The Powerful Perspective of 'Queen & Slim'
Last month, five days after the former police officer Amber Guyger was sentenced in the fatal shooting of Botham Jean, an unarmed twenty-six-year-old black man, whom she shot in his home, and five days before Atatiana Jefferson, a twenty-eight-year-old black woman, was killed in her home by the police officer Aaron Dean, “Queen & Slim” began previews in a small theatre just off Bryant Park. The film is the product of the vision of two black women: Lena Waithe, who wrote it, and Melina Matsoukas, who directed it. (Waithe and James Frey, the shamed memoirist, collaborated on the story.) It means something that a movie that was conceived years ago could land so squarely in the midst of dual tempests involving firearms, police, and black people whose lives expired violently, prematurely, at the hands of white people who were sworn to protect them. The fact that both Jean and Jefferson were at home when they were killed underscores a central conceit of the film: that a system capable of dispensing such arbitrary deaths cannot be trusted in any context, least of all to administer justice on behalf of those whom it also victimizes.
The recognition of this fact changes the implications of the story that Waithe and Matsoukas tell with this film: about a couple on a first date who kill a police officer in self-defense, and their subsequent life as fugitives. Early buzz around the movie pegged it as a “Bonnie and Clyde” tale for the Black Lives Matter set, but that would be an entirely different film from “Queen & Slim.” “Bonnie and Clyde” is the story of two outlaws who are fleeing justice; “Queen & Slim” is a meditation on a system of justice that treats innocent people as outlaws. This is not a novel undertaking. It’s hard to overlook, for instance, that this movie arrives in theatres in the same year as the thirtieth anniversary of Spike Lee’s “Do The Right Thing.”
That film follows the events of a single day in Bedford-Stuyvesant and culminates in the death of a neighborhood fixture named Radio Raheem, at the hands of the N.Y.P.D. In 2014, in the aftermath of Eric Garner’s death from a choke hold administered by a New York City police officer, Lee spliced together video from Garner’s and Raheem’s deaths, one cinematic, one chaotically real, both somehow true—a diptych of life and art relaying the same subject matter. As I wrote at the time, however, Lee conceived of the Radio Raheem scene after the death of Michael Stewart, a black graffiti artist who died in police custody, possibly as the result of a choke hold, in 1983. “Do The Right Thing” was not prescient in forecasting Garner’s death, it was archival in rendering a version of Stewart’s. But eight, years before Stewart’s death, the film “Cornbread, Earl & Me,” which features a fourteen-year-old Laurence Fishburne, tells the story of a rising basketball star, played by Jamaal Wilkes, who is shot by police in a case of mistaken identity, and it shows the ways in which the system protects the officers who killed him. And so it goes, act and depiction, tumbling all the way back to some unknown original insult. The capricious loss of black life is so common a reality as to have inspired an entire body of art addressing its implications.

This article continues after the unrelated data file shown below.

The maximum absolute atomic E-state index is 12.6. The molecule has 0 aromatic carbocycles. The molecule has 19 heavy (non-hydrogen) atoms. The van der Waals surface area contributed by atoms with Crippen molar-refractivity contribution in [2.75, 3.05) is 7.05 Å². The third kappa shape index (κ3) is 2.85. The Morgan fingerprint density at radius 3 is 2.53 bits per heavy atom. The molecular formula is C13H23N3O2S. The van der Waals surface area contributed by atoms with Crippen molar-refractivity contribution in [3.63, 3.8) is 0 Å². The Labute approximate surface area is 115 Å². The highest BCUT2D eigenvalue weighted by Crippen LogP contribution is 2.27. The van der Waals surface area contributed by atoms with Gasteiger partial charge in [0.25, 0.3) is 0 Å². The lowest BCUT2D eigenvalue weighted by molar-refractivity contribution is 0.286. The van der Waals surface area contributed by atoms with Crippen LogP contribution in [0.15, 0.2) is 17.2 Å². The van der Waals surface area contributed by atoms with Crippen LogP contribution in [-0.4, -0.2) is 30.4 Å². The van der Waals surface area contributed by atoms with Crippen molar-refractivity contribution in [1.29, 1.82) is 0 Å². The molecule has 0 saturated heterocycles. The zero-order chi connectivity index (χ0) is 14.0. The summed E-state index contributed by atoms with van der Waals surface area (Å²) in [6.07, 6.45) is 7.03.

The story of “Queen & Slim” is propelled by an arbitrary traffic stop, in which a white officer detains a couple, whose names we do not know yet, played by Daniel Kaluuya and Jodie Turner-Smith. When the officer fires his gun to prevent Turner-Smith’s character from recording the incident on her cell phone, we are anticipating a scenario that has become a dispiriting cliché of social injustice, the indefensible but somehow bureaucratically justifiable death of a black civilian. But the gun is wrestled away and goes off during the struggle, killing the officer. The shooting, captured on the squad car’s camera, is a Rorschach test that asks all subsequent characters, and, by extension, the audience, what they see when they look at the incident. The officer himself is like Patient Zero in an outbreak: his actions set in motion the decisions made by everyone else whom Queen and Slim encounter en route to the film’s finale. Each television screen or cell phone upon which the footage plays serves as a kind of exposure to a pathogen, as everyone reacts to a different reading of the situation. Everyone is moral but no one is right.
Matsoukas has touched upon these themes previously. She directed the much-lauded video for Beyoncé’s “Formation,” which was criticized by police groups for provocative imagery of a police car sinking below water in a Hurricane Katrina-like flood. In “Queen & Slim,” the system is inundated by a metaphorical flood. In the opening scene, Turner-Smith and Kaluuya are on an awkward first date. She, we learn, is an attorney whose client was sentenced to death earlier that day. It’s the intimacy of her relationship to the criminal-justice system that makes it all the more damning when she demands that they go on the run rather than attempt to explain to other officers what happened. The hypothetical implicit in the scene itself is: what would have happened if someone like Eric Garner had fought back? What would have happened had Botham Jean or Atatiana Jefferson shot first? And what are the probabilities that anyone fighting back against unsanctioned police violence could be thought of as anything beyond a thug or a murderer by the greater public?